In the final analysis, what was to be gained and lost from this trip? Do journalist junkets and conferences that engage the Turks serve the Armenian national interest? Aside from the reparations panel, are such trips propaganda victories for Turks? If this was a “fishing expedition,” did Armenians learn anything new, or present “the Armenian position” to Turks in a persuasive way?

For several years now, we’ve been told that Turkey is changing. In that time, we’ve endured the assassination of Hrant Dink by a Turkish national, Turkish perfidy surrounding the Protocols, Turkish claims that Genocide resolutions harm “reconciliation” efforts, Turkish preconditions regarding Karabagh and Western Armenian territorial claims, Turkish Prime Minister Erdogan’s threat to deport Armenians, and more.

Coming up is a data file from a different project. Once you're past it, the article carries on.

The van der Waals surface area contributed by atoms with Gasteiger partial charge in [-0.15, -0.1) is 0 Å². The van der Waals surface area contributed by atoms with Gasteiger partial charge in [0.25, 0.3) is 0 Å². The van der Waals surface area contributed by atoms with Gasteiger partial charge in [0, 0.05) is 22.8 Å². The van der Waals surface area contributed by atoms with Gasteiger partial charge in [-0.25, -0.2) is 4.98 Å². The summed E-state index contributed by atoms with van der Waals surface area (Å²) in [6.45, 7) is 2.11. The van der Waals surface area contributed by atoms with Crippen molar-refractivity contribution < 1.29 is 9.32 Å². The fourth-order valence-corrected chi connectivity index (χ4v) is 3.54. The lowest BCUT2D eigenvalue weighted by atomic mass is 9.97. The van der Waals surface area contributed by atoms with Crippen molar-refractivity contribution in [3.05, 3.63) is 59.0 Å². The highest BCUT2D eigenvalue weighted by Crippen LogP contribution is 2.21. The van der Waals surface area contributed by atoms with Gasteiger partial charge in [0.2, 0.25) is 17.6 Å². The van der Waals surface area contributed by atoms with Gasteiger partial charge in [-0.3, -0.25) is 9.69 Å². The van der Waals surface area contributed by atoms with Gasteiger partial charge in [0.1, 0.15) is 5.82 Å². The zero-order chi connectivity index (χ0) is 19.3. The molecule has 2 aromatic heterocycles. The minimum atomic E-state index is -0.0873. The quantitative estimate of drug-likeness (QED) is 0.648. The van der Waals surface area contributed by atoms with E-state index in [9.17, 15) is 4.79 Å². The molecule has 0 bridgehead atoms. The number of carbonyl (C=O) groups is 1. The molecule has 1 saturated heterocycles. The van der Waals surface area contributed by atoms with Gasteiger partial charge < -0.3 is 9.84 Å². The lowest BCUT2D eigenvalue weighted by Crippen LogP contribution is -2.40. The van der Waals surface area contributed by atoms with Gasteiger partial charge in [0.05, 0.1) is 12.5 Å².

If Turkey is changing, why are we not seeing that change — or honest dealings — in the government’s policies, actions and negotiating stances? Turkey continues to erase and rename Armenian cities, eradicate Armenian elements and symbols from their surroundings and remove references to the existence of Armenians. These actions tell us that genocide is still ongoing even after the physical elimination of a people has occurred. If Turkey is to be trusted at this juncture, it must halt the genocide still in progress today.

The TEPAV junket demonstrated that the Turkish government is neither repentant nor ready to face history. Turkish officials look upon the “Armenian issue” as a war that needs to be won, not an opportunity to come clean and join the family of civilized nations.